If you didn't figure out what this post is about by reading the title, I guess I can spell it out. It is never too early to start networking with professionals in your field (or any field for that matter). This article is not limited to the health care field.
I was recently inspired by a first year (technically, first month) student who told me that "it is too early to start networking". Fine, I understand that in first year there are a ton of new things/courses/people/knowledge/sleep patterns that make you not able to or straight up not want to do extra stuff surrounding school - and that is totally, 100% fine.
I'm not a professional...yet, but I can see it unfolding every day and as that vision unfolds, I can't do it alone. I need a "guy" for almost everything if I want to start really marketing myself or want to start a clinic. I need a "construction guy", a "marketing guy", an "I.T. guy", a "designer guy", and of course don't forget the "finance guys" because lets be honest, money managing is hard sometimes. Do you know what this is called? (whispers....) a network.
You never know when you will meet someone that you will be able to call on for whatever reason down the road be it inside your profession or not. Your profession is so much bigger than what you learn in school and to have people to call on for help when you are in a crisis is not something that is just handed to you. You have to earn that sh-t.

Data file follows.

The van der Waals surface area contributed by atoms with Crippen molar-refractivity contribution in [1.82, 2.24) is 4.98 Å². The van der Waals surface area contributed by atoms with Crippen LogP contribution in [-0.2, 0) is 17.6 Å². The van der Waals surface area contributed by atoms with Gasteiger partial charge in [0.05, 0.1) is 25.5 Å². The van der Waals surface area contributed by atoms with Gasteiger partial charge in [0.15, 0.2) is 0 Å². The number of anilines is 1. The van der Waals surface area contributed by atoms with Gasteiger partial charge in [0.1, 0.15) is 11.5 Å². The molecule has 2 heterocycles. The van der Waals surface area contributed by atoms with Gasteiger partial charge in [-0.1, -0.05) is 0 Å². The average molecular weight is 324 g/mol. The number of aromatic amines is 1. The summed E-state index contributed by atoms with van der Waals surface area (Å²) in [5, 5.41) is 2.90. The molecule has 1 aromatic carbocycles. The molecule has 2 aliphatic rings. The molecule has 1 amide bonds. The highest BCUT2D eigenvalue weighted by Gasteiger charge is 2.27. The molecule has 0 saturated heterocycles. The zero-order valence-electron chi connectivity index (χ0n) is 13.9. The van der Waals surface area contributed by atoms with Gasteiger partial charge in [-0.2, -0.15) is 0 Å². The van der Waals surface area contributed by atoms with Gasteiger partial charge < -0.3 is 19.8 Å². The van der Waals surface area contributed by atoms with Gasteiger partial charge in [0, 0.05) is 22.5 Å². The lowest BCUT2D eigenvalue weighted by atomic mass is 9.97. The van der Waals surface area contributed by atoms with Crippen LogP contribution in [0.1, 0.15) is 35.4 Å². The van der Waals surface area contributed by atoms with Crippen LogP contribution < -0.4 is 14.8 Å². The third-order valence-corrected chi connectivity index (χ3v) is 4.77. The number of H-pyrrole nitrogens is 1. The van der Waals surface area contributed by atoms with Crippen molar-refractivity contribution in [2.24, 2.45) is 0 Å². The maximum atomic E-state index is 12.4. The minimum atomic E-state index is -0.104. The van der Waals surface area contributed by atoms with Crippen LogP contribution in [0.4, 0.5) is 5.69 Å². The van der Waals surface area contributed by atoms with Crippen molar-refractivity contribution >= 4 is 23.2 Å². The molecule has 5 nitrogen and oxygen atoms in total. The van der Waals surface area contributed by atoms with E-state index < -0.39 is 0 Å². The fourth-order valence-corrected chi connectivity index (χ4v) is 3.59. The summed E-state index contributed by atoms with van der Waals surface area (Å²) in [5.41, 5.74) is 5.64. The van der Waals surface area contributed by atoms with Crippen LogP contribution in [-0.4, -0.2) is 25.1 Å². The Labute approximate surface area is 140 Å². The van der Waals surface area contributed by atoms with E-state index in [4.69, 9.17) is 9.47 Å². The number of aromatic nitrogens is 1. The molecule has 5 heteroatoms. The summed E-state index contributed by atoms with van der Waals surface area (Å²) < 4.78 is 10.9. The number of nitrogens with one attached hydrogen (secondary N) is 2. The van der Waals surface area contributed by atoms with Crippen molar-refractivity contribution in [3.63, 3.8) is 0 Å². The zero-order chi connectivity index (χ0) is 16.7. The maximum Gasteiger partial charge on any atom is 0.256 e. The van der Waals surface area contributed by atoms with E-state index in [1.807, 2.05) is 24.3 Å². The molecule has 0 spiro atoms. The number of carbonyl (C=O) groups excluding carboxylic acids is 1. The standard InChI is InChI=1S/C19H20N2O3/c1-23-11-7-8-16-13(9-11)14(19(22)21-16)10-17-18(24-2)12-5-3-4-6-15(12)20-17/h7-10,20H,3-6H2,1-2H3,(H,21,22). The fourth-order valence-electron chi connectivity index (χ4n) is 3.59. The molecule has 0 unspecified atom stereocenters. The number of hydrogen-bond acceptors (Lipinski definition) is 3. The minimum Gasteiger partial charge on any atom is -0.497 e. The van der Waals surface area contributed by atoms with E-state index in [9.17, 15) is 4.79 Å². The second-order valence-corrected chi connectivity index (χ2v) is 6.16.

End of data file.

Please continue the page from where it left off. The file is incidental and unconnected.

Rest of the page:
Someone once told me and I'm sure you have heard the same "It's not how much you know, its who you know that takes you places". Totally! If two similarly qualified people are at a job interview and the interviewer has had a prior positive conversation at some recruiting event (for instance) with person A but has never seen/heard of person B, who do you think will be going to work on Monday? (Side note: keep studying because its handy to know stuff.)
So get out there and ask questions, be present and introduce yourself.
Lastly, if you have not created a LinkedIn profile, get on it. It is NEVER too early to start networking.